A Good Morning
With the close of last week I completed two months working part time as a ranch hand on the isolated, Buffalo Peak Ranch in the Front Range of Colorado. Each morning the sun rises and I am stirred by its heat, the light falling across my face through the open doors of the second story of the barn where I sleep. I stretch, my eyes work to open.
The sky yet retains the depth of colour of the night sky, mixed with the rising sun. The coyotes howl and the most curious of the humming birds, who have come to know me fairly well, hovers directly in front of me, darting from my left eye to my right and back to the left again before departing with a chirp and a buzz. It is as though she is reminding me to come feed her.
I sit up, stretch, and engage in a few minutes of yoga and meditation to return my heart to a near sleeping state. I work to clear my mind of the anxiety of the final waking moments of sleep when it seems all that lays ahead of me finds form as characters in a dream.
It is not easy, but I want to rise in control of my body, aware of every motion and every breath. I envision email from anticipated sources, mentally run through my calendar of due-dates and deadlines and wonder if I forgot something the night before. I work to quickly sweep these thoughts aside as I realize I am again not living in the moment, the sunrise worth every bit of my attention.
I rise to my feet, arms outstretched, grasping both of the barn doors in order to draw them closed. If I were to stumble I could fall back onto my bed or forward and drop twelve feet to the packed earth below. I like the fact that my head rests near a ledge all night. It reminds me of so many nights sleeping in the desert. It feels grounded, real.
I pull on my shorts and shoes, walk across the plywood floor of the hay barn, down the stairs covered in white bird droppings, and across the yard to the cabin. The moment I open the door, even as I remain outside, a half dozen humming birds fly around me. Some are so close I can feel the movement of air from their wings across my forehead and cheeks.
They know me now. The sound of the door signifies to them the coming of fresh sugar water. A few days ago four of these amazing creatures sat still, wings folded, two on each of my hands. I was able to move my hands forward and back while they kept their beaks engaged in the drinking ports. Eventually, I hope to gain their trust such that I can pet them, but that would take more time than I have committed to building our symbiotic relationship. They receive water and in exchange, I am given reason to smile.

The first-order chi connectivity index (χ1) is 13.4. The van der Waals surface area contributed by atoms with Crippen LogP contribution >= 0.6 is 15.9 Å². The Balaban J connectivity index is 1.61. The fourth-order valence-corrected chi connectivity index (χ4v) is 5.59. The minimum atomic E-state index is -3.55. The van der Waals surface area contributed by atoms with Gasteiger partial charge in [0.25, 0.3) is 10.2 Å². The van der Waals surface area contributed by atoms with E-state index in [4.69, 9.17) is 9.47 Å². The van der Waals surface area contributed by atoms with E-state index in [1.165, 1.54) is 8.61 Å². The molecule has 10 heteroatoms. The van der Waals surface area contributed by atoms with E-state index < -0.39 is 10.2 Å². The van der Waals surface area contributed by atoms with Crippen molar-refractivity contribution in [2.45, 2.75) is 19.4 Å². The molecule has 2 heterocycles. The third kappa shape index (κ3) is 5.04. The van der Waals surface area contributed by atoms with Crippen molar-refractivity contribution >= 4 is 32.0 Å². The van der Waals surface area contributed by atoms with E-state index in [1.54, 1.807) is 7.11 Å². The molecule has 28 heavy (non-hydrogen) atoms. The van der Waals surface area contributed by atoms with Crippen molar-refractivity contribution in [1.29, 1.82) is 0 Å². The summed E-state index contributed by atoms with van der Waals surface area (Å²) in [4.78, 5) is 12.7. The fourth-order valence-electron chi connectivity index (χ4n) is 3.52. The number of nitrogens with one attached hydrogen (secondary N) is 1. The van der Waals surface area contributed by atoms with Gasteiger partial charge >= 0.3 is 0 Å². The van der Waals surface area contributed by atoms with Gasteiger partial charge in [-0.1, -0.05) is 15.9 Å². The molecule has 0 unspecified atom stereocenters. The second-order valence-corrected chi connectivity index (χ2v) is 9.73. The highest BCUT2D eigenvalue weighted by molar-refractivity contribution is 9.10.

Once inside, I prepare cold cereal or yogurt and granola, a glass of juice or cold, homemade ginger tea. It’s almost a routine, but not quite, for each day there is something unique. Sometimes a few rabbits scurry across the yard. Once or twice, the elk run by, between thirty and forty in the herd.
With a Shovel in Hand
This summer I helped Trevor, the head ranch hand, repair the culvert gate for the upper pond, dig nearly one thousand feet of trench with a rented Ditch Witch and then drop-in a two inch line to drain the bogs into two 275 gallon tanks for the cattle. We hope this will reduce their time in the stream, their hooves eroding the banks and waste polluting the water.
Our ad hoc surveying equipment (a carpenters level balanced across two shovels topped by a camera with zoom lens sighted to a tape measure at nearly 200 feet distance) proved useful as the water flowed through the pipe the first time.
In the final week of July, we co-designed and built a form, mixed thirty six bags of concrete, and constructed a gated dam to restore the third pond just above the road. Every day we worked hard, completing valuable projects which improve the function and value of the property.
We seldom came in from the pasture until the sun was behind the peak—but then the day was done. That sense of accomplishment reminds me of growing up on our family farm in Iowa. There was nothing else to do once the sun was set, a sense of both living in the moment and letting go until the next day. We accomplished all that was possible. It will be there tomorrow, waiting.
Those were the days before cell phones and the Internet, when the land line phone rang once a day and the most important people in the world were right there, in front of you, sharing stories.
Make Time for the Storm
A thunderstorm swept across the ranch today. At two in the afternoon, the sky grew dark as it would at dusk, the temperature dropped, and the hummingbirds retreated to where it is they go for shelter, the back door quiet without their fighting over what would surely cause diabetes in humans.
The first drops fell and I remained here, at my keyboard. The thunder shook the cabin and the window to my front lit up. It was only then when I realized I was missing the storm outside. Suddenly the ozone was present, cool moisture entering the cabin. I moved quickly to watch the best show on Earth.
Outside, I welcomed the rain as my hair, shirt, and pants grew wet. The cattle in the distant pasture moved from open grass to the cover of trees and behind me, another lightning bolt struck in the Lost Creek Wilderness.
Just as my body began to shiver the rain let up and the lightning ceased. I walked around the cabin to the hot tub, lifted the cover, removed my wet clothes, and stepped in.
Finally, I was there, in just one place and one time.
If only I could live that way, every hour of ever day, as I did those many summers on my family farm. That would be my grandfather’s blessing, a reminder of the value of doing just one thing at a time.